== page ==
Clearly, English education doctoral programs play a crucial role in preparing teacher educators and future scholars, not only for the changing nature of literacy and literacy instruction, but also for leadership roles in modeling the full potential of powerful technologies. But to what degree are our doctoral programs, which are responsible for preparing teacher educators, equipping graduates for these roles?  Though many of today’s graduate students are adept at sending emails, browsing the Web, and using word processing, they often lack technology expertise for educational and research purposes.  Most English education doctoral students have not observed or participated in focused curriculum-based technology preparation for educational and research purposes.  Many of them are not part of the computer-raised generation, at least not to the extent that their current students are and future students will be. In the remainder of this article, then, we set forth what sound technology preparation in English education doctoral programs might look like for graduate students who too often have limited knowledge about technology as a research and teaching tool. Our model follows the typical structure of a doctoral program, which generally includes three components: coursework and comprehensive exams, teaching practicum, and research and dissertation.

To explore how technology might fit into each of these components, we engaged in what Lankshear and Knobel (2003) called scenario planning—or “plotting credible poles: between possibilities that, at one pole are not too ‘bland’ and, at the other, not too ‘off-the wall.’” The goal of scenario planning, Lankshear and Knobel explained, is “to aim for making policies and decisions now that are likely to prove sufficiently robust if played out across several possible futures” (p. 26). Thus, in “plotting” the possibilities for doctoral programs regarding technology integration in this article, we speculate about the possible scenario for technology integration in English Education doctoral programs. This scenario consists of three supplementary scenarios, which are aligned with the three typical components of a doctoral program: Scenario 1: Coursework; Scenario 2: Teaching Practicum; Scenario 3: Research and Dissertation. In addition, in Scenario 4: Assessing the Doctoral Program in English Education, we provide doctoral programs with a tool to monitor the progress of technology integration.  Our suggestions in each scenario are based on available scholarship, research, and practice, as well as on our personal experiences with technology as recent doctoral students and active English teacher educators.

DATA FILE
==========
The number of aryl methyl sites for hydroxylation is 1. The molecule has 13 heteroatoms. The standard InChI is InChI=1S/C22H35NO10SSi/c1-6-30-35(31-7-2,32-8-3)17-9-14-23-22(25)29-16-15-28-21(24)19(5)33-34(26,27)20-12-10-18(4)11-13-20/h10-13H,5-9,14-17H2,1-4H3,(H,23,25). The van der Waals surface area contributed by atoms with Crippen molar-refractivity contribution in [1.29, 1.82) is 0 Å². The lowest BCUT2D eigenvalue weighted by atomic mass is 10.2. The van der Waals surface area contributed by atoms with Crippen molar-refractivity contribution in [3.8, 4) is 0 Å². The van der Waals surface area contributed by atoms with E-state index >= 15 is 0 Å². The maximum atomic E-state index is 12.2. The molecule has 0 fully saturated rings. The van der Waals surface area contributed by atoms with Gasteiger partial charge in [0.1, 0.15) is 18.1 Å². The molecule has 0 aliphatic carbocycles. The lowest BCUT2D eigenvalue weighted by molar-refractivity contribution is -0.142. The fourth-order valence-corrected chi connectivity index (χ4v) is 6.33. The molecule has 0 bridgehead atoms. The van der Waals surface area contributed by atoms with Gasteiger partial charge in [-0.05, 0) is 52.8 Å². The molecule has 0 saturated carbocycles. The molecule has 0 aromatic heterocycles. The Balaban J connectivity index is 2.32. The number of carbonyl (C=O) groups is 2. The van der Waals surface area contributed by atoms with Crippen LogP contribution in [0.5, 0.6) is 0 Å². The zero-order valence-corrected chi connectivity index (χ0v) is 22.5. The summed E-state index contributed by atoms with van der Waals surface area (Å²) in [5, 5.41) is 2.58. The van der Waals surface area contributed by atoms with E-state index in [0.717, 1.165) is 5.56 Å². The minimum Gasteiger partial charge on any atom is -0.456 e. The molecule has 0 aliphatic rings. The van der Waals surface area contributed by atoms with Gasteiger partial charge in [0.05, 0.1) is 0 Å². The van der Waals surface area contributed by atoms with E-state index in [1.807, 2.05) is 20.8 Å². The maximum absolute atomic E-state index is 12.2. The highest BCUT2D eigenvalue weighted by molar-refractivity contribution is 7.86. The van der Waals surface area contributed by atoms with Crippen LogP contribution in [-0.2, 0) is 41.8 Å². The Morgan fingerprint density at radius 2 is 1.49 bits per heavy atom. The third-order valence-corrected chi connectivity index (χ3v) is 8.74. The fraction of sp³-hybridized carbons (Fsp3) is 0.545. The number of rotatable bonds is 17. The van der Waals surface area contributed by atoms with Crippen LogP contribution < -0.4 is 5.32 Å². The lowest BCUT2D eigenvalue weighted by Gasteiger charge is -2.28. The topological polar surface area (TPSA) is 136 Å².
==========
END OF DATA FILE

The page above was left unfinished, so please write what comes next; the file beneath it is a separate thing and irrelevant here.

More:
Scenario 1: Coursework

In our scenario, the coursework in an English education doctoral program would be rich with technology. The means of integration might vary—we can envision a stand-alone model, in which technology within the English language arts is treated as a subject in itself, or an infusion model, in which technology content and methods are incorporated into existing English education courses. Ideally, coursework in both models would include a theoretical consideration of the way the digital medium expands our concepts of text, reader, and writer; an exploration of the new literacies engendered by digital technology; and lastly, a broader discussion of the technology’s sociocultural implications.

New Understandings of Text

Digital technology has changed conventional understandings of text, reader, and composition. As Jerome McGann (2001) and Espen Aarseth (1997) have argued, digital texts both remediate and expand existing print forms. With print texts, digital texts share common forms and common purposes. Simultaneously, however, digital texts possess characteristics unique to the digital medium, challenging our ideas about what texts are and how they work. Digital texts may be multilinear, linking to a multitude of other texts; dynamic, changing content in real time; indeterminate, with no definite beginning or end, and multimodal, incorporating visual, auditory, and other nonverbal elements. The digital medium has also generated new genres, such as Web pages, Web logs, multi-user virtual environments like MOOs (multi-object orientation) and MUDs (multi-user dimension), and collaborative writing platforms like wikis and threaded discussions, all of which have implications for teaching and research.

Translating print texts into digital format also alters the ways in which texts mean and the ways in which they are accessed. As publicly accessible online archives make more and more texts available—from fiction to nonfiction, from classic to contemporary, from the academic to the mainstream—the study of texts will continue to change.  Online archives have the potential to resituate print works within rich multimedia contexts, to expand the boundaries of texts through links to biographical, historical, and other connective texts, and to widen the canon to include previously marginalized writers and genres formerly underrepresented in the print medium.

New Understandings of Reader